That was how it was supposed to work. In reality, at 1 pm, we were second in line at the gate, feeling quite smug about all our planning. We paid a price for that smugness; however: The agent could find that no record of a small change we had made in our plans several days earlier. Instead of going all the way to Skagway as we'd originally booked the trip, we'd be getting off one stop earlier, in Haines. The ferry reservation person we'd called in Juneau said he had changed our itinerary, and we assumed it would be on the Bellingham computer. But somehow this change hadn’t reached the chap who was checking us in, and he wasn’t about to let us get in the ferry line. So we started over. We got out of line, went to the nearby terminal building, got our tickets rerouted, (and, silver lining, got a small refund), and drove back to the line. But, while we were at the terminal, something had happened to that line. It had grown to more than 30 cars, each inching along at slower than snail’s pace. So much for a leisurely lunch. I walked up to the nearby grocery store, and we split a deli sandwich.

Obviously, things were not going as scheduled. But that paled in comparison to what happened when the loading process began. No first come, first on, on the Alaska ferry. Imagine 10 lanes of traffic, each car with a sticker labeling its destination - Ketchikan, Juneau, Haines, Skagway, Petersburg or Wrangell. By and large, each lane held only cars headed for a single destination, but this was not always the case. Further complicating matters, it appeared the loading was being done to balance the weight on the ferry. The cars and trucks were loaded by vehicle size, so not to have all the 18 wheelers on one side of the vessel, and all the volkswagons on the other. Very carefully, the dockworkers examined each car, pulling some from one lane and some from another. Several drivers had to back up as far as possible, while others pulled forward, making room for a selected car to pull out of place, drive across several lines of traffic and onto the boat. The chosen vehicles drove up to another checkpoint, where tickets and passports were examined, airport-like cautions were given about any unknown person having asked anyone to carry on anything, and only then were they allowed to board. At a rate of 5 cars at a time, the boat was an hour late leaving.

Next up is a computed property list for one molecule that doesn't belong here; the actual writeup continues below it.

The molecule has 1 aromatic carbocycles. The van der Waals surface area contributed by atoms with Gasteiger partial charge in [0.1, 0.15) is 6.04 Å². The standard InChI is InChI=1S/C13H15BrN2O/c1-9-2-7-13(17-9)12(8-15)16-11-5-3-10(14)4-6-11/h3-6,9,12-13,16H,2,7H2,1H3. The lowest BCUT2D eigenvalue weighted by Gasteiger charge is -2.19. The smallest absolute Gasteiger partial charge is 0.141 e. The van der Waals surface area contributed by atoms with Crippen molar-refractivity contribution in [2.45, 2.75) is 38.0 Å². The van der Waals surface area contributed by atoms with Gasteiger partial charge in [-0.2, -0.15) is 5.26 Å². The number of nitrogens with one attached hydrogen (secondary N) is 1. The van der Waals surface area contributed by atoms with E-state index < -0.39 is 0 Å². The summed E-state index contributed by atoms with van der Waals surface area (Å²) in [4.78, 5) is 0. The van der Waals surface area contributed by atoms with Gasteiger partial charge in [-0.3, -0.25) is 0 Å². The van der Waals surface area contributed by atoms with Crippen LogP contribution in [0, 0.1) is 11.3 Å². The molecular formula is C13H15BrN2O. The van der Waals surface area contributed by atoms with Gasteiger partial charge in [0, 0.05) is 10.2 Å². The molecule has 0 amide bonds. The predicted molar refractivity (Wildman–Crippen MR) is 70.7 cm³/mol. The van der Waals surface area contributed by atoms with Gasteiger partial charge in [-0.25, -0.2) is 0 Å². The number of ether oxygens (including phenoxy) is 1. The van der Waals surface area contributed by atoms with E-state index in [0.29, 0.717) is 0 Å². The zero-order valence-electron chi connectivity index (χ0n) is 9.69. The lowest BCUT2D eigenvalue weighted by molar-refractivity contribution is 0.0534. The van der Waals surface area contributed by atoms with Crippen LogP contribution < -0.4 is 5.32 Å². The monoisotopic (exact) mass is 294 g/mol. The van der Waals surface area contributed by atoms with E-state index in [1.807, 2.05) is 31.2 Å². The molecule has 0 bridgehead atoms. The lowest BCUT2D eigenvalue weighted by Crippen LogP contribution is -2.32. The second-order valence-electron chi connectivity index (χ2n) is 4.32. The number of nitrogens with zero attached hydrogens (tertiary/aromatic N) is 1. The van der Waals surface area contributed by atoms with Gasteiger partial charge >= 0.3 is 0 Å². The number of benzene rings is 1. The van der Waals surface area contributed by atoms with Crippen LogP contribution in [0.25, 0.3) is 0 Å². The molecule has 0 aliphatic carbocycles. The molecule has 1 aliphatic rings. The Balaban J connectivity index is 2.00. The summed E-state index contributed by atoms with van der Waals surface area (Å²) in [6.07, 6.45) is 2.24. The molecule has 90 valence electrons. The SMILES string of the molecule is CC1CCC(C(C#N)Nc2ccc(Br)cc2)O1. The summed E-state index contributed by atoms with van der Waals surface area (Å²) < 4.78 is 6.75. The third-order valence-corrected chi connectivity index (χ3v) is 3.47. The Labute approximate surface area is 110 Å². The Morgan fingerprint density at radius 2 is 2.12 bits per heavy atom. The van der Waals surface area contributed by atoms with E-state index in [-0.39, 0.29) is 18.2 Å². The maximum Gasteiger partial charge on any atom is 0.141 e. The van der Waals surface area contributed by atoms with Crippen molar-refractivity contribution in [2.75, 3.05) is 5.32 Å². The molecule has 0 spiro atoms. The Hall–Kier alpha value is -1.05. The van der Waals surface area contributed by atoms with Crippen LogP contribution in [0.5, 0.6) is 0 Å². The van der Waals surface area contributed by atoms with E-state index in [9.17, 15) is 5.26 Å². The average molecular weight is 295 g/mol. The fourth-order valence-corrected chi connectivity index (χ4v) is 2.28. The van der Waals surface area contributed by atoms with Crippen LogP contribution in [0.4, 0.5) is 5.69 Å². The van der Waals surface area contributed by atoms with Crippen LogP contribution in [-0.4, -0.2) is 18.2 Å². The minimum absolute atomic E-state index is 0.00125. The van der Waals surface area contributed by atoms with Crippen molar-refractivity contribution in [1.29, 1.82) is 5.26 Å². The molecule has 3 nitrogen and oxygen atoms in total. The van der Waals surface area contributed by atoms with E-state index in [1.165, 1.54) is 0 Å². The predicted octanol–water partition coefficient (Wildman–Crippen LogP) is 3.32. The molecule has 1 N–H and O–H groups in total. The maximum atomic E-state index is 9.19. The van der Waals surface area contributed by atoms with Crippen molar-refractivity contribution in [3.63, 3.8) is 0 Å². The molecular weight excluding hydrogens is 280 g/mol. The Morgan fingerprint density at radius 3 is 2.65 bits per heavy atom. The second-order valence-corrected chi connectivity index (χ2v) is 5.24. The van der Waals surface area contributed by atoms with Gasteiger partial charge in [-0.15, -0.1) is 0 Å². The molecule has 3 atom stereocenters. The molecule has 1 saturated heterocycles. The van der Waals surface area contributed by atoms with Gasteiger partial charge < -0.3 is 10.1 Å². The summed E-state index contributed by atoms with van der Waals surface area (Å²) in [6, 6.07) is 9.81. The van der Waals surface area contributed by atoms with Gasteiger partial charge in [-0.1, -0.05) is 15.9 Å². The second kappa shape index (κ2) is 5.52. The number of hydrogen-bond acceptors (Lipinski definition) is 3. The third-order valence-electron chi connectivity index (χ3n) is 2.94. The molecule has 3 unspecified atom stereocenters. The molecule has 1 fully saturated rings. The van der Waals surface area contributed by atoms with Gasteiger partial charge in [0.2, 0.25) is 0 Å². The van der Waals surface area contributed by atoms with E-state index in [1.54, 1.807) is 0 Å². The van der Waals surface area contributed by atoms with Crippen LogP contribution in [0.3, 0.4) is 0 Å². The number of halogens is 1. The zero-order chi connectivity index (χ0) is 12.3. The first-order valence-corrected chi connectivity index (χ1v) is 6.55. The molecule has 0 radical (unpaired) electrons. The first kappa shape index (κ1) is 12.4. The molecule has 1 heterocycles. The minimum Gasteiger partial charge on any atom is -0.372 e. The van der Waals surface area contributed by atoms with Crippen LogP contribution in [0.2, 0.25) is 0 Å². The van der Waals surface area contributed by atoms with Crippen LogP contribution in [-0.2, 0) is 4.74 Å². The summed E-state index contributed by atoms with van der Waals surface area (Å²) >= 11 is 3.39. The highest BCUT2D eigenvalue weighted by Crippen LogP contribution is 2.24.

I knew we would not be late arriving at our various destinations, however, as there is makeup time built into the schedule. Each stop has time allotted for sightseeing -- the longest, 4 1/2 hours in Ketchikan, the shortest, 1/2 hour in Petersburg. Just shorten one stop, and you’re caught up. We should be in Haines just as planned, Monday at 3:45.

It took me a full 24 hours to realize that I had been reacting just as any type A, stressed out, city girl. I should have seen it immediately, taking note of the fact that, although the loading was slow, folks didn’t seem to mind. (Their dogs loved it; there were many more “last minute” walks that way). I should have noticed the boat friendships springing up among people who had never seen each other before, and who were unlikely to see each other again when the trip was over. I should have remembered that the first thing you learn when you board the ferry is that everything works on “Alaska Time”, only one hour earlier than the lower 48, but with a completely different outlook.